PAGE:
Colony Collapse

Colony collapse refers to the mysterious phenomenon of worker bees suddenly abandoning a hive. While the exact causes are unknown, they are likely a combination of factors that weaken bee populations. Potential contributors include parasites, habitat loss, agricultural pesticides, and sudden shifts in weather due to global warming. Many of these are human-created and ultimately based on the use of fossil fuels.

A recent study by researchers at the University of Vermont revealed that many of areas of the US with the greatest need for bees have the smallest bee populations. Nearly 40% percent of pollinator-dependent crop areas suffer from bee shortages. Bee losses are also continuing to worsen. Between 2008-2013, bee abundance decreased across nearly 25% of US land area.

In this work, Map of wild bee abundance, yellow areas show low bee abundance. These coincide directly with areas containing the most pollinator-dependent crops. Media include motor oil (yellow, low abundance), engine coolant (blue, high abundance), and plastic honeycomb used by industrial beekeepers.

As we steadily lose key pollinators, we must ask ourselves about the impacts on both the natural and human worlds. What happens when our own unsustainable practices cause not just bee communities, but also human industries to collapse?

The original map was compiled by Insu Koh, Taylor Rickets and colleagues at the University of Vermont. Their research and analysis appeared in the January 2016 issue of the Proceedings of the National Academy of Sciences.
Colony collapse refers to the mysterious phenomenon of worker bees suddenly abandoning a hive. While the exact causes are unknown, they are likely a combination of factors that weaken bee populations. Potential contributors include parasites, habitat loss, agricultural pesticides, and sudden shifts in weather due to global warming. Many of these are human-created and ultimately based on the use of fossil fuels.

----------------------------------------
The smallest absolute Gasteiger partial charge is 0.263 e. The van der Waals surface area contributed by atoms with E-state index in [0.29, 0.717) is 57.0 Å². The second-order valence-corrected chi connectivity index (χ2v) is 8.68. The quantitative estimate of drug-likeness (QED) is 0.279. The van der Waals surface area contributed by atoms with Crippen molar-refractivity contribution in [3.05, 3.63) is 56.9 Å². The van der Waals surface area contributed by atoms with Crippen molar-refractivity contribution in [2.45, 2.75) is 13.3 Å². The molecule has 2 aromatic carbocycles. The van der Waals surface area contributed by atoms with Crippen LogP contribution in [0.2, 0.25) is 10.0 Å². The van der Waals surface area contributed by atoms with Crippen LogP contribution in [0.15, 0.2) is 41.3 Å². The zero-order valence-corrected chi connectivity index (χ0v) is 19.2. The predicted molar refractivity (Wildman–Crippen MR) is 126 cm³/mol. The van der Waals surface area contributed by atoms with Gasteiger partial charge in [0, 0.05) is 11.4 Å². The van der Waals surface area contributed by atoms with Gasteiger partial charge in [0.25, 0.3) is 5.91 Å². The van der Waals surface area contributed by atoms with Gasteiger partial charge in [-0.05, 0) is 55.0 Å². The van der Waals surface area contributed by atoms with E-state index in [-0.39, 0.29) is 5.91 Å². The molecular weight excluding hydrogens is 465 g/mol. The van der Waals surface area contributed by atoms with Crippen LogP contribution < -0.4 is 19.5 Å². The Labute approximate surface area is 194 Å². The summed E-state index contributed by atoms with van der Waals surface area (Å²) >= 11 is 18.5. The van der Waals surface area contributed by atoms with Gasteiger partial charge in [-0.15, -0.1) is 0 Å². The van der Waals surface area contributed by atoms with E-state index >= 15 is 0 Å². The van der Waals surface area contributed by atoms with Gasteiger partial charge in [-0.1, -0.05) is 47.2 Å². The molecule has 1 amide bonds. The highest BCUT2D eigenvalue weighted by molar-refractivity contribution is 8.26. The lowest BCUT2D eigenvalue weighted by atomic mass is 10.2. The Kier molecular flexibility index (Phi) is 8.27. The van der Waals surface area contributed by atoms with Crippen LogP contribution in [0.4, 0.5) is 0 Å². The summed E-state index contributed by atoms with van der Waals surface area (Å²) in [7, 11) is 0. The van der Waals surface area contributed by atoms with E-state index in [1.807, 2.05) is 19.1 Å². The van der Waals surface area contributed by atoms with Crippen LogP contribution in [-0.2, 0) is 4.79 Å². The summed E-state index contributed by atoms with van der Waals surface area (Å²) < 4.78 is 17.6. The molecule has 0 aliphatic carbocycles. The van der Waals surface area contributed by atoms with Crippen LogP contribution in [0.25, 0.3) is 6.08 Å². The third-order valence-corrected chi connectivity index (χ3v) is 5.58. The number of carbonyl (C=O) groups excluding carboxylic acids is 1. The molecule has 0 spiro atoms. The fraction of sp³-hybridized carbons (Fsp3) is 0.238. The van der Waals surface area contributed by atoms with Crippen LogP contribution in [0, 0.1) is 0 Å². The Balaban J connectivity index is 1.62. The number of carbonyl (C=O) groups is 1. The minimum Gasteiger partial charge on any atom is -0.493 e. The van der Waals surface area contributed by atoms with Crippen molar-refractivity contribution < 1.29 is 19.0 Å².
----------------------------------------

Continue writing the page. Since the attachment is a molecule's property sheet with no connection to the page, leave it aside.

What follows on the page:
A recent study by researchers at the University of Vermont revealed that many of areas of the US with the greatest need for bees have the smallest bee populations. Nearly 40% percent of pollinator-dependent crop areas suffer from bee shortages. Bee losses are also continuing to worsen. Between 2008-2013, bee abundance decreased across nearly 25% of US land area.

In this work, Map of wild bee abundance, yellow areas show low bee abundance. These coincide directly with areas containing the most pollinator-dependent crops. Media include motor oil (yellow, low abundance), engine coolant (blue, high abundance), and plastic honeycomb used by industrial beekeepers.

As we steadily lose key pollinators, we must ask ourselves about the impacts on both the natural and human worlds. What happens when our own unsustainable practices cause not just bee communities, but also human industries to collapse?

The original map was compiled by Insu Koh, Taylor Rickets and colleagues at the University of Vermont. Their research and analysis appeared in the January 2016 issue of the Proceedings of the National Academy of Sciences.